Paul begins his explanation of Israel’s failure in the beginning of chapter 10 as he did in chapter 9, with an expression of his deep and abiding love for his people. The chapter division signals a shift in Paul's emphasis from God's dealings with Israel in the past, specifically, before Christ's death, to His dealings with them in the present.
Brethren, my heart's desire and my prayer to God for them is for their salvation. Romans 10:1 NASB
By "brethren," Paul is referring to the predominant Gentile congregation in Rome. He wants them to share his desire for the salvation of Jews. Paul’s “desire” for their salvation springs from his great sorrow:
that I have great sorrow and unceasing grief in my heart. Romans 9:2 NASB
Who is “them” in 10:1? The plural pronoun refers to the antecedent Israel, since Paul had just addressed their failure to arrive at the law of righteousness that they pursued:
but Israel, pursuing a law of righteousness, did not arrive at that law. Romans 9:31 NASB
So Paul tells us that his heart’s desire and prayer is for the salvation of Israel. Does that seen strange to you? I want to look at this from two different directions. First of all Paul is no hyper-Calvinist. In chapter 9 he emphasized the fact that they were unbelieving because of the sovereign elective choice of God. In other words, God didn't choose them all. And so the issue of chapter 9 is an issue of election. It is an issue of sovereign choice:
For He says to Moses, "I WILL HAVE MERCY ON WHOM I HAVE MERCY, AND I WILL HAVE COMPASSION ON WHOM I HAVE COMPASSION." So then it does not depend on the man who wills or the man who runs, but on God who has mercy. Romans 9:15-16 NASB
So salvation does not depend upon man's will or exertion, but upon God's choice.
So the doctrine of God's sovereignty might lead some to give up praying for people’s salvation. They may think, “If God decides who will be saved and who won't, then why pray in the face of God's eternal decrees?” But not Paul. He understands God’s sovereignty better that anyone and yet he prays for the salvation of his kinsman according to the flesh. With this in mind notice what Paul told the Philippians:
The things you have learned and received and heard and seen in me, practice these things, and the God of peace will be with you. Philippians 4:9 NASB
Paul is telling the Philippians and all believers to practice what we see in him. That would mean that we are to pray for the lost, would it not? Paul prayed for all kinds of things, he believed in prayer. And he taught that believers were to pray:
Devote yourselves to prayer, keeping alert in it with an attitude of thanksgiving; Colossians 4:2 NASB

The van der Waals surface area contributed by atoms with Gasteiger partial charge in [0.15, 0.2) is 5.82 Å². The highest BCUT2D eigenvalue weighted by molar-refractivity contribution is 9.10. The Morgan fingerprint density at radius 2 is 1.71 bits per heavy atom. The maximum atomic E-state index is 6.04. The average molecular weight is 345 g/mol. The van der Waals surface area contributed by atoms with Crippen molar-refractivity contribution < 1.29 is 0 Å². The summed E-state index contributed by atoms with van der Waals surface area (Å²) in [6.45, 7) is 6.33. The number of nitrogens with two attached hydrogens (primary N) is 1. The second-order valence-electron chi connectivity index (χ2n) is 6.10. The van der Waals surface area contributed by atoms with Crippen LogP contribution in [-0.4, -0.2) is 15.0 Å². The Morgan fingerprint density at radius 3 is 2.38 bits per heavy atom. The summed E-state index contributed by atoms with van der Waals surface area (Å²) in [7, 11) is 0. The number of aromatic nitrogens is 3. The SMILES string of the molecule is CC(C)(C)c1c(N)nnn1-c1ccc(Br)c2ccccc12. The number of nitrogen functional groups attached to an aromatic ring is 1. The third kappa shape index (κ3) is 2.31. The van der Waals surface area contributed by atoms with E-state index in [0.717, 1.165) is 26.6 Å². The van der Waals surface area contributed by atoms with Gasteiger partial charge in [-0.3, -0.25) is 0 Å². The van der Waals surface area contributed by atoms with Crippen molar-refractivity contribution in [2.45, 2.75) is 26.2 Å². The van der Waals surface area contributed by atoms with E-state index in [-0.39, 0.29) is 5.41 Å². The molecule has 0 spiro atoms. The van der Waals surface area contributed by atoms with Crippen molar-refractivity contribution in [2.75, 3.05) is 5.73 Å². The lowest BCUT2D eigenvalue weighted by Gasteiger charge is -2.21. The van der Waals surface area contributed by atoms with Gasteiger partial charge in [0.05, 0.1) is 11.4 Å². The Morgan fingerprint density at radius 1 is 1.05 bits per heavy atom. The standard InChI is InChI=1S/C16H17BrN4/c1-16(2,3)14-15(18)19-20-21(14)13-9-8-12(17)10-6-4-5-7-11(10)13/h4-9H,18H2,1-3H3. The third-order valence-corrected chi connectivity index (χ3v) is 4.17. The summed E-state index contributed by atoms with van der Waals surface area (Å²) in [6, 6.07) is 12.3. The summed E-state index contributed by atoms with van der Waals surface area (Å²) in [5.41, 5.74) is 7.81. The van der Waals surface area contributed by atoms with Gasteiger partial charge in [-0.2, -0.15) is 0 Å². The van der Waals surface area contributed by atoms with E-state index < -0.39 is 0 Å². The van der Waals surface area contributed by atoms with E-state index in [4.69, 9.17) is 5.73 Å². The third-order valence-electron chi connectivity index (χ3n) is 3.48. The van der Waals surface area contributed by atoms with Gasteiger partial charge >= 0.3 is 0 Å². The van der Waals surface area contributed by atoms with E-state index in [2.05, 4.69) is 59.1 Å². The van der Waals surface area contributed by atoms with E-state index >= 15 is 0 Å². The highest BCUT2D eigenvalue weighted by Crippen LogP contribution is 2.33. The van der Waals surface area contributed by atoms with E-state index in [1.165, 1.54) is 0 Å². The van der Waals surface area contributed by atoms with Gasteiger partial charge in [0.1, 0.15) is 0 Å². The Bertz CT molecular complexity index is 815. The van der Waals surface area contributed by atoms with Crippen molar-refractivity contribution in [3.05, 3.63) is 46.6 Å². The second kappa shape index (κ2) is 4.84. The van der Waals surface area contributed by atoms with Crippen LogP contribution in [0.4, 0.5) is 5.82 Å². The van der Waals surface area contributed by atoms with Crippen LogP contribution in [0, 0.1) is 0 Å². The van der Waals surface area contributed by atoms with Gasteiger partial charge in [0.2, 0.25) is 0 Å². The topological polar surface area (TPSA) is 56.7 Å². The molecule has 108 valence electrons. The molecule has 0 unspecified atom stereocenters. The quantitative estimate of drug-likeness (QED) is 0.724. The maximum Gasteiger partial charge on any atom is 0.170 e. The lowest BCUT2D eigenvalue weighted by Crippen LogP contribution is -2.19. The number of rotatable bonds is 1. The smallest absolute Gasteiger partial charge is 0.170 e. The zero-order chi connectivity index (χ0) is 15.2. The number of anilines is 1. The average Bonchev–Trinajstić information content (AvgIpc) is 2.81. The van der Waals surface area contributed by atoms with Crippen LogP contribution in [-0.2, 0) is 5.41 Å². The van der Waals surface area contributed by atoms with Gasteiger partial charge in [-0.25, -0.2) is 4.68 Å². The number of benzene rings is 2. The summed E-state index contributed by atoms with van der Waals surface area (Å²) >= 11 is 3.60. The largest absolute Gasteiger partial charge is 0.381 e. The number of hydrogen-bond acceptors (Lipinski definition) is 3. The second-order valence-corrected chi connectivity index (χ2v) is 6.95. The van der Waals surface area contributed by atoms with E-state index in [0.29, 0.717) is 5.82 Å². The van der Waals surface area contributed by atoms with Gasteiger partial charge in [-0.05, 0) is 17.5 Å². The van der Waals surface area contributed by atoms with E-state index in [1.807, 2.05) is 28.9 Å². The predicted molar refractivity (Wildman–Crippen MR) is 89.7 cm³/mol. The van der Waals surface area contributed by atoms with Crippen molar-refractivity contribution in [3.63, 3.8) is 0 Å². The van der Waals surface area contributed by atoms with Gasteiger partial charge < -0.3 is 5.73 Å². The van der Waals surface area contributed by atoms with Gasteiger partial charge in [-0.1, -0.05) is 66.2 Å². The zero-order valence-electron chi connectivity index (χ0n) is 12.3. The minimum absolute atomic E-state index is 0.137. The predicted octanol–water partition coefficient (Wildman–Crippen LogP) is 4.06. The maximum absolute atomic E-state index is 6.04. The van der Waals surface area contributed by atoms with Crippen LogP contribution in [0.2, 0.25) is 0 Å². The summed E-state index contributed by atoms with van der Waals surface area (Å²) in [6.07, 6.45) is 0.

This word "devote” is the Greek word proskartereo. It first meant: “to be strong towards, to endure in, persevere in.” It came to mean: “adhere to, persist in, to continue to do something with intense effort,” with the possible implication of despite difficulty. The present tense of "devote" further emphasizes the idea of persistence of prayer.
One thing seems clear from this verse: it is God's will that we pray. Sometimes we struggle to know the will of God for our lives. But there are some things that you do not have to struggle to know. One of them is that God's will is that you pray.
Everyone may not be able to give a definition of prayer, but I believe that everybody knows what prayer is, because I think that everybody prays. I think that even atheists pray when things get really bad. Whenever you're in trouble, or in a crisis, whenever all hell is breaking loose around you, even an atheist probably throws up a prayer just in case he or she is wrong. Everybody prays.
Non-believers pray many times out of desperation, with a hope that something might happen as a result. They're not really sure that anything is going to happen, but just in case, they probably ought to pray. So they pray whenever they're in a bind. They pray whenever they're facing a challenge, whenever they're facing a hard situation at home or at work, or whenever they're having a personal crisis. They want help. And if God is willing to help them, they're willing to receive that help.
"What is prayer?" The bottom line is: prayer is asking God for things. I know that we should come to God with more than asking. We should come with confession, thanksgiving and praise. In a broad sense, prayer includes all that. But, speaking precisely, prayer is asking God for something.
In answer to the question what is prayer the Westminster Catechism states, "Prayer is an offering up of our desires unto God, in the name of Christ, by the help of His Spirit, with confession of our sins, and thankful acknowledgment of His mercies."
Be sure to notice the main thing: "Prayer is an offering up of our desires unto God." That is the main meaning of prayer. Now think about this for a moment. God's will is that we, his creatures, ask Him for things. And it is not just His will, it is His delight:
The sacrifice of the wicked is an abomination to the LORD, But the prayer of the upright is His delight. Proverbs 15:8 NASB
If prayer is asking God for things, and He delights in our prayer, then God loves to be asked for things. Would you agree with that? Isaiah tells us that God is eager to hear our prayers and respond to them:
"It will also come to pass that before they call, I will answer; and while they are still speaking, I will hear. Isaiah 65:24 NASB
In fact, He takes special steps to see to it that He is constantly beseeched:
On your walls, O Jerusalem, I have appointed watchmen; All day and all night they will never keep silent. You who remind the LORD, take no rest for yourselves; 7 And give Him no rest until He establishes And makes Jerusalem a praise in the earth. Isaiah 62:6-7 NASB